Vera Mackie is foundation professor of Japanese Studies at Curtin University of Technology, Perth, Western Australia. Her publications include Creating Socialist Women in Japan: Gender, Labour and Activism, 1900-1937 (Cambridge University Press, 1997); Human Rights and Gender Politics: Asia-Pacific Perspectives (Routledge, 2000, edited by Anne Marie Hilsdon, Martha Macintyre, Vera Mackie and Maila Stivens) and articles in such journals as Australian Feminist Studies, Hecate, Japanese Studies, New Left Review and Women's Studies International Forum.

Anne McLaren is a Senior Lecturer in the Melbourne Institute of Asian Languages and Societies in the University of Melbourne (from February 2000). For nine years she was Director of the Chinese Program at the Department of Asian Studies, La Trobe University, Melbourne. Her main research interests are Chinese popular culture, the history of vernacular publishing in China, oral and literate culture in China, contemporary cultural revivalism and the oral and ritual culture of Chinese women. She is the author of Chinese Popular Culture and Ming Chantefables (1998), The Chinese Femme Fatale: Stories from the Ming Period (1994) and co-editor, with Antonia Finnane, of Dress, Sex and Text in Chinese Culture (1999).

Mark McLelland is a post-doctoral fellow in the Centre for Critical and Cultural Studies at the University of Queensland. Mark wrote his Ph.D. thesis on representations of male homosexuality in the Japanese media which was later published as Male Homosexuality in Modern Japan: Cultural Myths and Social Realities, Richmond: Curzon Press (2000). His papers on homosexuality in Japan have appeared in The New Zealand Journal of Asian Studies, The U.S.-Japan Women's Journal, The Journal of Gender Studies, Intersections and Culture, Health and Sexuality. His current research focuses on the interface between homosexuality, gender and new technologies in Japan and he has so far published on this topic in The Journal of Communication Inquiry and Convergence. He is currently completing a chapter on Japanese queer uses of the Internet for the forthcoming book Mobile Cultures: New Media in Queer Asia edited by Chris Berry, Fran Martin and Audrey Yue and is co-editor (with Nanette Gottlieb) of Japanese Cybercultures (forthcoming).

Dr. Fran Martin has published critical essays on lesbian and gay sexualities in contemporary Taiwan in Positions: East Asia Cultures Critique, GLQ, Communal/Plural, Intersections and Critical InQueeries, and her work has appeared in Chinese translation in Chungwai Literary Monthly and Youth Literary. She wrote the foreword for Taiwanese author Ta-wei Chi's most recent short story collection, Fetish (Lianwupi, Taipei, 1998). Her anthology of ten of her own translations with critical Introduction, entitled Angelwings: Contemporary Queer Fiction from Taiwan, is forthcoming with Hawai'i University Press, and her translations of Taiwanese fiction have also appeared in Positions and antiTHESIS. She is currently co-editing a collection with Chris Berry and Audrey Yue entitled Mobile Cultures: New Media and Queer Asia. She was awarded her Ph.D. in Cultural Studies for a thesis entitled 'Situating Sexuality: Queer Narratives in 1990s Taiwanese Fiction and Film' in 2000, and currently lectures in the Cultural Studies program at the University of Melbourne.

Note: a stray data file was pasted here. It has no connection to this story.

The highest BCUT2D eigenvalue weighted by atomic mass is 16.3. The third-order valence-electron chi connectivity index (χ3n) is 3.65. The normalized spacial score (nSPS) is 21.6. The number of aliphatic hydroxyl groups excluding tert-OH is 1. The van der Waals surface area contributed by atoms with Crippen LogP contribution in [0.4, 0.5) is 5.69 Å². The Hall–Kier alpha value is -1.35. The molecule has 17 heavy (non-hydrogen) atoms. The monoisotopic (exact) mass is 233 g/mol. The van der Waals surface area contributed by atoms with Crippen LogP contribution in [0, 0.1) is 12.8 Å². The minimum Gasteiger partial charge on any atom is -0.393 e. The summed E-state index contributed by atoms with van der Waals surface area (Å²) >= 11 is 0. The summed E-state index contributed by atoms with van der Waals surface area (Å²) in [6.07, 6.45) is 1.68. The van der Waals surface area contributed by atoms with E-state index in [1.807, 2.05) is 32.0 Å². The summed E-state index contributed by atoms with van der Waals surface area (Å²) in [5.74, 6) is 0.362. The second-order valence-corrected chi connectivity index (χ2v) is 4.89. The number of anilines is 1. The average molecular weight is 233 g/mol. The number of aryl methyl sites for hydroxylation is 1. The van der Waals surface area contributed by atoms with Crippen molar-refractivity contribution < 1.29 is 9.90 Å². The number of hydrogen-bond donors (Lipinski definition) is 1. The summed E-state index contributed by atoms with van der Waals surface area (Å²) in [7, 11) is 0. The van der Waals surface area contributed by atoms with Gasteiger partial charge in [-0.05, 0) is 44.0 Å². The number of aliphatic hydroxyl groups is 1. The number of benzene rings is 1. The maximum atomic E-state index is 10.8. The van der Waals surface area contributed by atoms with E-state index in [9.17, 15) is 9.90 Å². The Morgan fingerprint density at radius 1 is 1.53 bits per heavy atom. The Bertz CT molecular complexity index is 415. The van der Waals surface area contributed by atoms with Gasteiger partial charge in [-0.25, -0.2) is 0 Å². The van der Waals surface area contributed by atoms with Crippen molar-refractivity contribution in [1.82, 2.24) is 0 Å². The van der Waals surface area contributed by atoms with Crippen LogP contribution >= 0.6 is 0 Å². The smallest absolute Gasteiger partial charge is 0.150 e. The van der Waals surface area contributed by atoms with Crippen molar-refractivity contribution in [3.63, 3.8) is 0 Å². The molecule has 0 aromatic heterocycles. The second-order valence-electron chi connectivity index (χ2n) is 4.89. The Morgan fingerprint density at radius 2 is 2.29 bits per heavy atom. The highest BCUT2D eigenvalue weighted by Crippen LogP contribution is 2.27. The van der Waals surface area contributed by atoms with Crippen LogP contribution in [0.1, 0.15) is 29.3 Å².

Malcolm W. Mintz received his PhD in Linguistics at the University of Hawaii where he also minored in Southeast Asian Studies. Subsequently he spent three years teaching Linguistics at Universiti Sains Malaysia in Penang and, until recently, was employed at Murdoch University where he developed and coordinated a program of Malay and Indonesian language. Currently Malcolm Mintz is an Honorary Research Fellow in the Department of Asian Studies at the University of Western Australia. He has also taught in the United States, the Philippines and Papua New Guinea. Malcolm's research interests have covered areas such as second language acquisition, Philippine languages, in particular Bikol, and Malay and Indonesian. He has also written a set of six text books for the teaching of Malay and Indonesian language. Detailed information on this series of texts can be obtained by from his website. His current research project is the translation of the 400 year old Bikol- Spanish dictionary, Vocabulario de la lengua Bicol.

Tim Wright teaches Chinese Studies in the School of East Asian Studies at the University of Sheffield. He is the author of Coal mining in China's economy and society 1895-1937 (Cambridge University Press, 1984), and editor of The Chinese economy in the early twentieth century: Recent Chinese Studies (Macmillan, 1992) and of (Sow-Theng Leong author), Migration and ethnicity in Chinese history: Hakkas, Pengmin and their neighbours (Stanford University Press, 1997). His research interests are China's modern socio-economic history, business history, and the political economy of contemporary China. He is currently working on economic reform in the contemporary Chinese coal industry and on the impact of the 1930s world depression on China.

Audrey Yue is Lecturer in Cultural Studies at The University of Melbourne. She is the author of Preposterous Hong Kong Cinema 1984-1997 (forthcoming) and her essays on diaspora cultures, queer theory and Hong Kong cinema appear in Inter-Asia Cultural Studies, Journal of Australian Studies, Journal of Homosexuality, Meanjin, New Formations, Multicultural Queer (Haworth Press, 1999), Floating Lives: The Media and Asian Diasporas (University of Queensland Press, 1999) and The Horror Reader (Routledge, 2000). She is currently co-editing a volume Mobile Cultures: New Media in Queer Asia (Duke UP, forthcoming) with Fran Martin and Chris Berry, as well as researching on sexual politics and cultural identities in transnational New Asia.


This paper was originally published in Intersections: Gender, History and Culture in the Asian Context, with the assistance of Murdoch University.